A Chapter by Cheyenne


     “Sarah! Elliott’s here!”
     I glanced in the full-length mirror leaning up against my bedroom wall and gave myself another once-over. I patted down my short blond hair so that no light strand was sticking up or out of place. I checked my makeup to make sure that none had smeared in the past five minutes. Lastly, I turned around to confirm that my expensive designer jeans weren’t tight enough to show my underwear line.
     “I’m coming, I’m coming!”
     My parents are extremely punctual and expect everything to be on time, always. Unfortunately I don’t fit their mold of the perfectly-on-time girl.
     After checking my appearance all over again, I threw open my bedroom door and ran downstairs to where my parents were waiting with my fiancé, Elliott.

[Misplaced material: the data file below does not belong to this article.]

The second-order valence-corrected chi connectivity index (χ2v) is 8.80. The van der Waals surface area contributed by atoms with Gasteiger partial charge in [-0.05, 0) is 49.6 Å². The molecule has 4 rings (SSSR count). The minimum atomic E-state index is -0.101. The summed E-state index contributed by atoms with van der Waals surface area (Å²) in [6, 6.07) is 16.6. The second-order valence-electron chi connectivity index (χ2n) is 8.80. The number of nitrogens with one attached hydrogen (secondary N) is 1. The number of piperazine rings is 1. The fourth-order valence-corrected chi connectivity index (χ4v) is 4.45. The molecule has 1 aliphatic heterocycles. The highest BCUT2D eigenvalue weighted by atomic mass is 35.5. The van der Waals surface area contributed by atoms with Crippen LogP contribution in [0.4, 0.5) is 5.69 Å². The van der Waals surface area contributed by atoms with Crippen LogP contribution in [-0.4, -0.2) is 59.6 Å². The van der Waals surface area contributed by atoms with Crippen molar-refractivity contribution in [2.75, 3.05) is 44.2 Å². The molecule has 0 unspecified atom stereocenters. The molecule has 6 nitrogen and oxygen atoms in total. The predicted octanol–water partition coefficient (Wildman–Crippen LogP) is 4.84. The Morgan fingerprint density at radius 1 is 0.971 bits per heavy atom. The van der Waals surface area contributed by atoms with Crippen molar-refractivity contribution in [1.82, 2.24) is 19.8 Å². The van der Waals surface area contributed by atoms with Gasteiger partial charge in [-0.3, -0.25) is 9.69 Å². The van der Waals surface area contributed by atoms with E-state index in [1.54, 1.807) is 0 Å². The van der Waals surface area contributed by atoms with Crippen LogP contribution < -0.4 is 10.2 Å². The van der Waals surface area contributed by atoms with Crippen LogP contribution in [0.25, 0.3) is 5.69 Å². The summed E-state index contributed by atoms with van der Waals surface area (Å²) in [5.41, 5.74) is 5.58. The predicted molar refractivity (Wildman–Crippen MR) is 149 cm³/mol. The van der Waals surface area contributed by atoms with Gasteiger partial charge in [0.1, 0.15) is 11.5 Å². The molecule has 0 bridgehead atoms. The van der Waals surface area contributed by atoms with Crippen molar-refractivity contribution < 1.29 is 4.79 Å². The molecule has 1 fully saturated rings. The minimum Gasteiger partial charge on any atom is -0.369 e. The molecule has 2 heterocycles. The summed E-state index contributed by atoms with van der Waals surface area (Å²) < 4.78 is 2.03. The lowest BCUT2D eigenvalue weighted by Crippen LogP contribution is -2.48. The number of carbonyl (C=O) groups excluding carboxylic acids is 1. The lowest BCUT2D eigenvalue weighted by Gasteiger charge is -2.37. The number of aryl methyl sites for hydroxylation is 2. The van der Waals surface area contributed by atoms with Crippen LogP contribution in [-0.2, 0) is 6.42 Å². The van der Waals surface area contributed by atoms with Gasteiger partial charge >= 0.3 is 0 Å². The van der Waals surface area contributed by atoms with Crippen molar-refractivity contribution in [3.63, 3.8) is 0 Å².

My father’s forehead wrinkled up, his eyebrows turned downwards sharply, and his lips became a thin line, forming his face into a frown. My mother’s high-heeled foot was tapping the hardwood floor and her arms kept crossing and recrossing as she checked her watch about every five seconds.
     “Sarah, how many times do we have to tell you to.”
     “Be on time, I know,” I finished for my father. “It’s just such a shame that I’m always thirty seconds off schedule.” I decided to end my sentence with a sarcastic remark to let it sink into my parents’ brains that they were time-obsessed.
      They didn’t get it.
     “We know you’re trying, dear,” my mom, the slightly more optimistic one, said.
     “Maybe someday...” Dad’s voice trailed off as he stared thoughtfully at the wall behind me, probably dreaming about the day when his daughter would be exactly on time, not one second early or one second late.